This artist is showcasing a new form of graffiti to shed light on deforestation.

"When you cut down a tree, it's like putting down a man."

When Philippe Echaroux, a French street artist, heard about how deforestation is affecting the Surui tribe in the Brazilian Amazon, he decided to throw a massive spotlight on it — literally.

One of several portraits of Surui tribe members. Photo by Philippe Echaroux, used with permission.

He did this by creating portraits of Surui tribe members, then projecting them in light, using the Amazon as his canvas. He calls this method of painting trees with light Street Art 2.0 because it goes beyond spray-painting a wall; it allows him to put a powerful message anywhere without doing any damage and take it down as quickly as he put it up.


In this case, the project's message is as simple and powerful as the portraits themselves. As Echaroux explains: "When you cut down a tree, it's like putting down a man."

He chose members of the Surui tribe as the focus of the project because the tribe is being directly affected by deforestation.

Photo by Philippe Echaroux, used with permission.

How bad is deforestation in Brazil? Here's what parts of the Brazilian Amazon look like today:

Northern Brazil. Photo by Yasuyoshi Chiba/AFP/Getty Images.

For the Surui tribe, whose reserve is about the size of Rhode Island, the fight for land is often unfair — going back to 1969, when the Brazilian government lured them out of their rainforest home, according to the Washington Post. That infringement on the Surui's land caused disease to spread, food supplies to dwindle, and homes to be destroyed, all of which resulted in a population drop from 5,000 to just above 250.

The tribe has been fighting to preserve what little of their rainforest habitat it has left ever since. Today, that means trying to stop illegal logging — one of the main causes of deforestation in Brazil, according to Scientific American.

In 2007, the current Surui chief, Almir Narayamoga Surui, launched an innovative and high-tech plan to curtail illegal logging.

Photo by Philippe Echaroux, used with permission.

The tribe, whose population has rebounded to 1,350, uses Google Earth to monitor such illegal activity and report it to the authorities, ABC News reported. But 1,500 square miles of rainforest is rather expansive for one small tribe to keep tabs on, so, despite their best efforts, deforestation continues to eat away at their land.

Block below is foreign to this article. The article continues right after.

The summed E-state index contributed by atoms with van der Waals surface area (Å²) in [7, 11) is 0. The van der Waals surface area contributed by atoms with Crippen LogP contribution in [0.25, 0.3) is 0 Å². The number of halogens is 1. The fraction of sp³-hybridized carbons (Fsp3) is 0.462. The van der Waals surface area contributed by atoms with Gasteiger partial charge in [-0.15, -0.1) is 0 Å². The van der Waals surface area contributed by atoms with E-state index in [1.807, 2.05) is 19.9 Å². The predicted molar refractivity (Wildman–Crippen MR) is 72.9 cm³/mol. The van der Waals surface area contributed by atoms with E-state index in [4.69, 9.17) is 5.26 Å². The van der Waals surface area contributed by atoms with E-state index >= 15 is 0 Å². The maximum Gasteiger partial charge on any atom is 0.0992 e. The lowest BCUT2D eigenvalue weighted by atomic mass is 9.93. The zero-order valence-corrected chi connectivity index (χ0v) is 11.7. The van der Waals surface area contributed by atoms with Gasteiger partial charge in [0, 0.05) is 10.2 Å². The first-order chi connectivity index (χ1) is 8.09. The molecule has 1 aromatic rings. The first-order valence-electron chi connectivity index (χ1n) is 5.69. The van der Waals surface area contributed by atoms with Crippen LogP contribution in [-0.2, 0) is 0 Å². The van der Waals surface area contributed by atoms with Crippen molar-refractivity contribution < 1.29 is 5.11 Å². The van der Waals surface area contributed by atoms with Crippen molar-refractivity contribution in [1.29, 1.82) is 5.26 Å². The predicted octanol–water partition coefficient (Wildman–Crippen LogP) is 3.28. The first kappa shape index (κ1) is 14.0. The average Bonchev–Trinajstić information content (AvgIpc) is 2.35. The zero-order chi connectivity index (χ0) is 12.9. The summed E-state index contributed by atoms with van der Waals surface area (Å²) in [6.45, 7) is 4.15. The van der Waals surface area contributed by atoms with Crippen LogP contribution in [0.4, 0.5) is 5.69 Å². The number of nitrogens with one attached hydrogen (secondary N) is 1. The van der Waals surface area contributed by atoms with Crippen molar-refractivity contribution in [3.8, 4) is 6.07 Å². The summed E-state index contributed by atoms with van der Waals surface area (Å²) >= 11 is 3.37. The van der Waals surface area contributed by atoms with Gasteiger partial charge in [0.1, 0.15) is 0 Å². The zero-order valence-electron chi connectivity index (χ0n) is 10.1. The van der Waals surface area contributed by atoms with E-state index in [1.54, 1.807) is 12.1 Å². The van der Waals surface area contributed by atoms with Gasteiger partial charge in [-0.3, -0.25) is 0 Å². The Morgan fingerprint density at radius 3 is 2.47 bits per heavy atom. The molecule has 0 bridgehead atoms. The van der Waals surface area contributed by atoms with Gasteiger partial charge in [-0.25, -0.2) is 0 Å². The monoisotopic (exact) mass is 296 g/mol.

That's why, Echaroux says, Chief Almir called on him to bring Street Art 2.0 to the Amazon, where his art "could help them be known, and make their difficulties known too."

The message Echaroux is illuminating on the Amazon is meant to make the world realize deforestation is an epidemic, and that the Surui are some of its human victims.

Photo by Philippe Echaroux, used with permission.

We lose 46,000-58,000 square miles of forest each year.

That's about 48 football fields every minute, according to the World Wildlife Fund. In that way, there couldn't be a more perfect medium for this artistic call to action.

Photo by Philippe Echaroux, used with permission.

This is the first time Echaroux has used his work to elevate an environmental issue, and he hopes the message inspires people to constructively help curtail deforestation efforts.

Photo by Philippe Echaroux, used with permission.

There are a lot of ways you can do this in your daily life, whether it's making a concerted effort to eat and use more local and sustainable foods (here's a handy guide for how to find them) or reducing your wood consumption as much as possible (and when you do have to buy paper, buying the kind with the highest recyclable content).

If you want to help the Surui directly, you can go to their website and sign a petition to stop illegal logging in the Brazilian Amazon. Or if you want to learn how to help the other indigenous tribes affected by deforestation in the Amazon, Survival International is a great resource. The fight to preserve the rainforests is an ongoing battle for many indigenous tribes, and it's one that shows no signs of slowing. They need all the help they can get to protect their resources and homes.

The Surui may be one small tribe, but their conservation struggle is emblematic of cultures the world over. Hopefully these brightly lit creations will help make that abundantly clear.

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On an old episode of "The Oprah Winfrey Show" in July 1992, Oprah put her audience through a social experiment that puts racism in a new light. Despite being nearly two decades old, it's as relevant today as ever.

She split the audience members into two groups based on their eye color. Those with brown eyes were given preferential treatment by getting to cut the line and given refreshments while they waited to be seated. Those with blue eyes were made to put on a green collar and wait in a crowd for two hours.

Staff were instructed to be extra polite to brown-eyed people and to discriminate against blue-eyed people. Her guest for that day's show was diversity expert Jane Elliott, who helped set up the experiment and played along, explaining that brown-eyed people were smarter than blue-eyed people.